Ina's Buttermilk Mashed Potatoes are heavenly. The potato ricer (pictured above and below) is the best tool I have found to achieve the desired fluffy and light texture. Mashed potatoes have a way of warming your soul. The perfect comforting indulgence. This is much needed for my kiddos as they have not had a full week of school since the middle of December! This week is going to be hard on them as they get back in the swing of things. So, to cater to them, we had a very kid-friendly meal of chicken tenders, Ina's Buttermilk Mashed Potatoes, and green beans. It was a thumbs-up from everyone. I can definitely see myself making these mashed potatoes again!  

These Buttermilk Mashed Potatoes are also for my dear friend Deb, of Kahakai Kitchen, who is feeling under the weather. She loves mashed potatoes. Thinking of you, Deb, and hoping you feel better soon!

Buttermilk Mashed Potatoes
Adapted from Food Network
by Ina Garten
Serves 5 to 6

1-1/2 pounds boiling potatoes
1/4 cup milk
4 tablespoons butter
1/2 cup buttermilk
salt and pepper, to taste

In a large pot, bring 2 quarts of water and 1 tablespoon of salt to a boil. Meanwhile, peel the potatoes and cut them into 1-1/2" cubes. Add them to the boiling water and bring the water back to a boil. Lower the heat and simmer uncovered for 10 to 15 minutes, until the potatoes fall apart easily when pierced with a fork.

Meanwhile, heat the milk and butter in a small saucepan, making sure it doesn't boil. Set aside until the potatoes are done. 

As soon as the potatoes are tender, drain them in a colander. Place a food mill fitted with a small dish/blade over a heatproof bowl. Pass the potatoes through the food mill, turning the handle back and forth. (Alternatively, you can use pass the potatoes through a potato ricer- which is the method I prefer and used for this recipe). As soon as the potatoes are mashed, stir in the hot milk mixture with a whisk or rubber spatula. Add enough buttermilk to make the potatoes creamy. Add salt and pepper, to taste. If needed, you can place the potatoes over a pan of simmering water for up to 30 minutes to keep them warm, adding a little extra hot milk to keep them creamy.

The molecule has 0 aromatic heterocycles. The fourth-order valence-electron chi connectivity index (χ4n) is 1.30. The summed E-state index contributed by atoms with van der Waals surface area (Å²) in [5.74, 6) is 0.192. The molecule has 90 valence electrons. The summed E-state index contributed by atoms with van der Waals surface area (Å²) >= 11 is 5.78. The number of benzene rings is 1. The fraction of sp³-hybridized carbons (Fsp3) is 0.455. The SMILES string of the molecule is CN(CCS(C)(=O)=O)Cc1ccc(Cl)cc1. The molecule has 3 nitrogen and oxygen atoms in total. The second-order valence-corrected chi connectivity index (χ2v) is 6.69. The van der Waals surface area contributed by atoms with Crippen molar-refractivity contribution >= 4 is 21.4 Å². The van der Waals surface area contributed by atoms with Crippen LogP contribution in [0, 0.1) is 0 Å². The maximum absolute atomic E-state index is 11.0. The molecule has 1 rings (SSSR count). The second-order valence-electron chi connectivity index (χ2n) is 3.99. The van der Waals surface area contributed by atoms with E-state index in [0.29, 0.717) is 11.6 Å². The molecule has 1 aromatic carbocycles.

Sunday, January 14, 2018

Nigella Lawson's Very Versatile {and Delicious} Granola Muffins

This week I wanted to make Jamie Oliver's Granola Dust so I could use it in these muffins, but the week totally got away from me. Job searches, snow, ice, and having the kids home from school dominated most of my week. This makes me sad because it's Granola week at I Heart Cooking Clubs and granola is one of my favorite things.

Since I didn't make it to the store, I made my own granola dust by crushing up some Oats 'n Honey granola that I had in my pantry. This granola dust comes in handy to help make a batch of Nigella Lawson's very delicious, and very versatile, Granola Muffins. I made them and shared them back in 2010 (pictured below) and have thought about them fondly ever since.

Back in 2010, I made a simple version of this muffin with oats 'n honey granola and a drizzle of honey on top. This time around, I'm using a much heartier oats 'n honey granola and decided to jazz things up a bit by adding in some dried cherries, sliced almonds, and coconut chips for flavor, texture, and color. I fell in love with these muffins 8 years ago and I am even more in love with them today.